and if a person puts his hand in saucer containing earth, they say he will be dead before that day twelvemonth. If he touches the ring they say he will be married, and if he touches the water, he will cross the sea. A cake containing many charms is cut for the tea, and much fun is enjoyed.

The Twelve Days of Christmas between Christmas and Little Christmas are supposed to be the twelve months of the year. If these are fine, the year will be fine, and if these are wet, we will have a wet year. The twelve days were fine last Xmas, and every month so far was wet.
St. Stephen’s Day (26th Dec.) On this particular day crowds of boys dress up in fancy conspicuous looking costumes, and go around to the neighbouring districts collecting money “to bury the wren”. Each boy plays a musical instrument and the procession marches in time. One boy leads the procession, he carries a branch of holly with a little dead wren fastened to it, and according as he stops outside the door of each house he says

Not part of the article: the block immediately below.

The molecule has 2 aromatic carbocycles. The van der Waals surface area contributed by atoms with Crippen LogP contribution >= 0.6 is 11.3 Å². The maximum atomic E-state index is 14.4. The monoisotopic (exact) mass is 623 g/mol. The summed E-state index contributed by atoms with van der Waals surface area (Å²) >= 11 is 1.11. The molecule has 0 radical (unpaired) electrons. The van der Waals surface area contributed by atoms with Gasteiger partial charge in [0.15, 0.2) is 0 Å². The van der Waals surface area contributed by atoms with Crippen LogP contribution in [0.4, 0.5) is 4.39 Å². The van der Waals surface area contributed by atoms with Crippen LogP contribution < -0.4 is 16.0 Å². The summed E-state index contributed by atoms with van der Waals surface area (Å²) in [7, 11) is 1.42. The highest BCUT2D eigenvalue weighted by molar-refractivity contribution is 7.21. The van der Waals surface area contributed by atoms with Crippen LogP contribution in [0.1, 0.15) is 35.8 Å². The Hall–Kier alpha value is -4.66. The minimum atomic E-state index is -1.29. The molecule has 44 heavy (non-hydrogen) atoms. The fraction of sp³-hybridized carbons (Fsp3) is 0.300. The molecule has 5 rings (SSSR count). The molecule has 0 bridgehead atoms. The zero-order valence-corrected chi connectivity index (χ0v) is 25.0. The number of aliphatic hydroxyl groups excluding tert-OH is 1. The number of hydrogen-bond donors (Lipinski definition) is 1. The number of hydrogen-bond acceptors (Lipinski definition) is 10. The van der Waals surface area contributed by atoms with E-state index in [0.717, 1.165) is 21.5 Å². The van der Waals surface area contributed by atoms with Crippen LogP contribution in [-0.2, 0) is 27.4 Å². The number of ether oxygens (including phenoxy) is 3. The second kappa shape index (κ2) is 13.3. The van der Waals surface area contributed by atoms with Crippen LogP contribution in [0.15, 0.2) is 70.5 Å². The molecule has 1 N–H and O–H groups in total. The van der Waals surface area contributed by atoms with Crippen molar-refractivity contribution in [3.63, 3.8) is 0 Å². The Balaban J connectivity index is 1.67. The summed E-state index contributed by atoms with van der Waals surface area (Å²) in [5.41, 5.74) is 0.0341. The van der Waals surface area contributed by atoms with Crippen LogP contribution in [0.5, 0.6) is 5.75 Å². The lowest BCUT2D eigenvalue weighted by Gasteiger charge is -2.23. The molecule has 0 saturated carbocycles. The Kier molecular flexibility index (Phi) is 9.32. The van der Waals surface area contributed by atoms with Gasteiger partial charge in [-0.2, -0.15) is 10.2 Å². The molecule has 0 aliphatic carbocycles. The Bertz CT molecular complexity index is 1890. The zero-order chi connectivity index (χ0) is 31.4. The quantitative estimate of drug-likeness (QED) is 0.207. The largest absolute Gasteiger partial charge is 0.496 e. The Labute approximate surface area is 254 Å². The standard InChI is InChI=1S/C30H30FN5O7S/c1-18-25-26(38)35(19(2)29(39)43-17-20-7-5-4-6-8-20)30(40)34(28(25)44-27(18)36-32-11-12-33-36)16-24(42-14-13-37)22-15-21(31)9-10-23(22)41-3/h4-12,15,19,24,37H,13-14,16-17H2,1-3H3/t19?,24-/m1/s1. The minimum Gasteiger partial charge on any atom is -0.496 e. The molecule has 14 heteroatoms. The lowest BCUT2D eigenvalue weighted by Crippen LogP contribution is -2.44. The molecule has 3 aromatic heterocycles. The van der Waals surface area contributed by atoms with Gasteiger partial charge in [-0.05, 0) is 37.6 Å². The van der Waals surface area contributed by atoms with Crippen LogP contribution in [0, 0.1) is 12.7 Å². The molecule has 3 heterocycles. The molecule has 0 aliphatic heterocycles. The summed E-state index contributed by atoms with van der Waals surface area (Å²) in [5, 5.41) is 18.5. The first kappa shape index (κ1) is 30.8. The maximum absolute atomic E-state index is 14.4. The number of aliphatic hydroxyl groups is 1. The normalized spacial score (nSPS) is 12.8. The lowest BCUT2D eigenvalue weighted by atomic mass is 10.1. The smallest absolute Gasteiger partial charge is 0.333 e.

“The wren, the wren, the king of all birds
St. Stephen’s Day he was caught in the furze
Up with the kettle, and down with the pan
Give us some money “to bury the wren”.
Meanwhile, the champion dancer of the crowd gives a dreas rinnce
on the doorstep. One of the wrenboys marches at the side. He carries a bladder attached to the end of a long stick, and he runs after any little boys who interrupt the procession. When the joyful day rambling is ended, the money is evenly divided between the boys who were in one crowd. Some times they hold a wren dance.